US push to end Apple’s ‘smartphone monopoly’

US lawmakers have sued Apple.

US lawmakers have sued Apple. Photo: Getty

The US Department of Justice has Apple’s “smartphone monopoly” in its sights.

The Justice Department and 15 other states in the US have sued Apple, alleging the company drove up prices for its services, in turn hurting smaller rivals by leveraging demand for its product.

“Consumers should not have to pay higher prices because companies violate the antitrust laws,” Attorney-General Merrick Garland said.

“If left unchallenged, Apple will only continue to strengthen its smartphone monopoly.”

Dating back to its time as a marginal player in the personal computer market, Apple’s business model has long been based on charging users a premium for technology products where Apple dictates nearly all of the details of how the device works and can be used.

The Justice Department now wants to unwind Apple’s business model and force it to give users more choices around how apps can tap into the hardware Apple designs.

The lawsuit alleges Apple uses its market power to get more money from consumers, developers, content creators, artists, publishers, small businesses and merchants.

US Attorney General Merrick Garland arrives to announce an antitrust lawsuit against Apple

The Department of Justice launched an antitrust lawsuit against Apple. Photo: Getty

Why go after Apple?

Apple is the latest tech company US regulators have sued under both Donald Trump and Joe Biden’s administrations. Alphabet’s Google, Meta Platforms and Amazon have also been in the firing line.

The lawsuit against Apple was filed in the US federal court in Newark, New Jersey.

The 88-page document said it is focused on “freeing smartphone markets from Apple’s anti-competitive and exclusionary conduct and restoring competition to lower smartphone prices for consumers, reducing fees for developers, and preserving innovation for the future”.

The lawsuit pointed to five examples where the company used tools to suppress technologies that increased competitions, like “super apps”, cloud stream game apps, messaging apps, smartwatches and digital wallets.

It was also alleged Apple made it difficult for competing messaging apps to work smoothly on iPhones and its app store has hurt competition, thanks to policies around streaming services for games.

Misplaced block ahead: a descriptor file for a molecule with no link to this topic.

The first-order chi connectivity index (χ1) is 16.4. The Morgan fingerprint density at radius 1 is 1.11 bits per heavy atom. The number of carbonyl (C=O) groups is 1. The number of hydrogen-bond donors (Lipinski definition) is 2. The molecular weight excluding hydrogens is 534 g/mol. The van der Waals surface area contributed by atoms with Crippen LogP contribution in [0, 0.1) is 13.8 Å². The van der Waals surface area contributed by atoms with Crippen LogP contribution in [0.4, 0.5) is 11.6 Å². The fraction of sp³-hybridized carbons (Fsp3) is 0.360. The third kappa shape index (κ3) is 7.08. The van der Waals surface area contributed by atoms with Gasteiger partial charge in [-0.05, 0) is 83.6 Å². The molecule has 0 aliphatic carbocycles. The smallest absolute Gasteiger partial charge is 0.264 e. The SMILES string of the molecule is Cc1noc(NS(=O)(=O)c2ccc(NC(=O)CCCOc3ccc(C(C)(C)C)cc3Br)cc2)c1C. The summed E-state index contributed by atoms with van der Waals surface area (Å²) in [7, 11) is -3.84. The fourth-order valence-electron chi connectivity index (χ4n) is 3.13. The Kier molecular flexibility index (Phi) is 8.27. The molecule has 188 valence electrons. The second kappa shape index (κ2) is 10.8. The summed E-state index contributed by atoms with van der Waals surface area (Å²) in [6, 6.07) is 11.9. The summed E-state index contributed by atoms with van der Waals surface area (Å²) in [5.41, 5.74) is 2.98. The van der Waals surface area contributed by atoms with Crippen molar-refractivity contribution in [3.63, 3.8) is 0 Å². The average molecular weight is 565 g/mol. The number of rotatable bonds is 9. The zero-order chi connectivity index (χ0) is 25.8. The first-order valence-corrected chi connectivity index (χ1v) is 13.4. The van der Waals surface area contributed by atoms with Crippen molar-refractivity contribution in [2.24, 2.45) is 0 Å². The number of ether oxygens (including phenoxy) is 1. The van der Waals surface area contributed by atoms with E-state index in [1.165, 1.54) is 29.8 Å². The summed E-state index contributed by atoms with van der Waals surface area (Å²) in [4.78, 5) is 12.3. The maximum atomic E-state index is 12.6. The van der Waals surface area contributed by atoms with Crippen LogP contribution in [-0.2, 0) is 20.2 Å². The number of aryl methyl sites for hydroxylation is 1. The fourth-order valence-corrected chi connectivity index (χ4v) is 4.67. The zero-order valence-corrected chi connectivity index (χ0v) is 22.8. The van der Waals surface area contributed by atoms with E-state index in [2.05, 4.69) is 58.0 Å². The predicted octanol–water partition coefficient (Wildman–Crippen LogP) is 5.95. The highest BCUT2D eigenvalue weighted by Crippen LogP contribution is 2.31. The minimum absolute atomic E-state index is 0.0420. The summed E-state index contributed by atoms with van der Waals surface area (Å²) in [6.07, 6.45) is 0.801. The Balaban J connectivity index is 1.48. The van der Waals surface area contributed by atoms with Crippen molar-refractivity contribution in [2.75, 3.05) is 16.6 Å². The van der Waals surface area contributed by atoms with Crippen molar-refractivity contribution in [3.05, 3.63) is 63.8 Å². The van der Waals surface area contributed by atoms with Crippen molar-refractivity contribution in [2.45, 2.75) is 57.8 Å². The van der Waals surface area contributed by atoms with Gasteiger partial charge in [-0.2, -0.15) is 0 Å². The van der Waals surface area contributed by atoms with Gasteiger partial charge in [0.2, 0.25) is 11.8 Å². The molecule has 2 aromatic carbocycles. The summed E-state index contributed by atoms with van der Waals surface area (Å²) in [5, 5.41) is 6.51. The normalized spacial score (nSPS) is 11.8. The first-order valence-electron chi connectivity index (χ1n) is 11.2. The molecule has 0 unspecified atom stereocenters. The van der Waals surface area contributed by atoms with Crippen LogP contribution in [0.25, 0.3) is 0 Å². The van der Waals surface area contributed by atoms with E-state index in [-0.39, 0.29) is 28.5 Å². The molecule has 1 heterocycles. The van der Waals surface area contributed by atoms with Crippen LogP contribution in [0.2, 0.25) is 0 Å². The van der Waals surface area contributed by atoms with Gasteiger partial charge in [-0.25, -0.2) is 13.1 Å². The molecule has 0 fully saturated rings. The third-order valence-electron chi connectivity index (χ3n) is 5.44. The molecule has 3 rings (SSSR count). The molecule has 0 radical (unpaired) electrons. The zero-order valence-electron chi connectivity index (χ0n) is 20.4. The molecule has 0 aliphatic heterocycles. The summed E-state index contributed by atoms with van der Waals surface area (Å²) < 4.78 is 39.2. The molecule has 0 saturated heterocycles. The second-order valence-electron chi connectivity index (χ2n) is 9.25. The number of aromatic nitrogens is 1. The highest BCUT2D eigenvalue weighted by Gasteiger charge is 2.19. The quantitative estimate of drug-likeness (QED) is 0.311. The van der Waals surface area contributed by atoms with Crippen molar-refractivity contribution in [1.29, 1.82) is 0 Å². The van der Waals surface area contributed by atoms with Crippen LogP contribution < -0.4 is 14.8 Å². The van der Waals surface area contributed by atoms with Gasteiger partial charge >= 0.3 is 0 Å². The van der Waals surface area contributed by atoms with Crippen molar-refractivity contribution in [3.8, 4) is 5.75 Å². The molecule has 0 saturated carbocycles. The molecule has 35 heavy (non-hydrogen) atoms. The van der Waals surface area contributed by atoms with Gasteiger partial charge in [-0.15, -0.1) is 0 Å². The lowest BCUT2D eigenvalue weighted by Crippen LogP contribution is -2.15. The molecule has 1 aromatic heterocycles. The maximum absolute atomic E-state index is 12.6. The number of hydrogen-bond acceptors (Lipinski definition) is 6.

Apple has always brushed off complaints of anti-competitive behaviour and following the landmark lawsuit, it issued a statement.

“This lawsuit threatens who we are and the principles that set Apple products apart in fiercely competitive markets,” Apple stated.

“If successful, it would hinder our ability to create the kind of technology people expect from Apple, where hardware, software and services intersect.”

It’s likely going to be years before there is any sort of outcome.

The Los Angeles Times reported that analysts anticipate the tech behemoth changing to some extent.

The Los Angeles Times also revealed a note to clients from the managing director of Wedbush Securities, Daniel Ives.

“We do not expect any business model changes for now, but Apple clearly is going to have to find a way to eventually settle this case, pay a hefty fine, and ultimately find some compromise with developers on the app store structure down the road,” Ives said.

Impact on consumers

In Europe, Japan and South Korea, Apple has already been subject to antitrust probes and lawsuits from corporate rivals, like Epic Games.

The company’s app store, which charges developers commissions of up to 30 per cent, survived a legal challenge brought by Epic Games.

A recent decision from the European Commission saw Apple hit with a $3 billion antitrust fine for preventing Spotify and other music streaming services from informing users of payment options outside its app store.

To align with new laws in the EU, Apple announced a number of changes to its app store to comply with the Digital Services Act.

One of the changes meant Apple users didn’t have to use the app store to download apps, and it was suggested the laws in Europe could pave the way for Australian lawmakers to do the same thing.

In the past the ACCC has said there needs to be new competition laws in response to the expansion of companies such as Amazon, Apple, Google, Meta and Microsoft.

Topics: Apple
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